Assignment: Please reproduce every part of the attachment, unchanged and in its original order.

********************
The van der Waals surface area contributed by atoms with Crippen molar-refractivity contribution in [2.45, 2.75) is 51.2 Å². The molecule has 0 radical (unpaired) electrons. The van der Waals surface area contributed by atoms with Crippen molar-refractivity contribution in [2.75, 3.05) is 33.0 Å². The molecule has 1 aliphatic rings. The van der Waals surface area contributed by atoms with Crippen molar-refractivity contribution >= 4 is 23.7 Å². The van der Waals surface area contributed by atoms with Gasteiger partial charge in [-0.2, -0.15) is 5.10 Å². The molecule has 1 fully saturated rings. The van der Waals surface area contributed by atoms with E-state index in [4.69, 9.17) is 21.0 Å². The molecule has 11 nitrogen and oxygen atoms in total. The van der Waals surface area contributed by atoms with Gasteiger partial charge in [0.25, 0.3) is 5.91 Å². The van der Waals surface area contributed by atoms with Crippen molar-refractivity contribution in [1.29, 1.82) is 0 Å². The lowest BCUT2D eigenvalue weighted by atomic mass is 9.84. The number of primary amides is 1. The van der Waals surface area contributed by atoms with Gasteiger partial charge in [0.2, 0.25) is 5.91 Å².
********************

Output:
The van der Waals surface area contributed by atoms with Crippen molar-refractivity contribution in [2.45, 2.75) is 51.2 Å². The molecule has 0 radical (unpaired) electrons. The van der Waals surface area contributed by atoms with Crippen molar-refractivity contribution in [2.75, 3.05) is 33.0 Å². The molecule has 1 aliphatic rings. The van der Waals surface area contributed by atoms with Crippen molar-refractivity contribution >= 4 is 23.7 Å². The van der Waals surface area contributed by atoms with Gasteiger partial charge in [-0.2, -0.15) is 5.10 Å². The molecule has 1 fully saturated rings. The van der Waals surface area contributed by atoms with E-state index in [4.69, 9.17) is 21.0 Å². The molecule has 11 nitrogen and oxygen atoms in total. The van der Waals surface area contributed by atoms with Gasteiger partial charge in [0.25, 0.3) is 5.91 Å². The van der Waals surface area contributed by atoms with Crippen molar-refractivity contribution in [1.29, 1.82) is 0 Å². The lowest BCUT2D eigenvalue weighted by atomic mass is 9.84. The number of primary amides is 1. The van der Waals surface area contributed by atoms with Gasteiger partial charge in [0.2, 0.25) is 5.91 Å².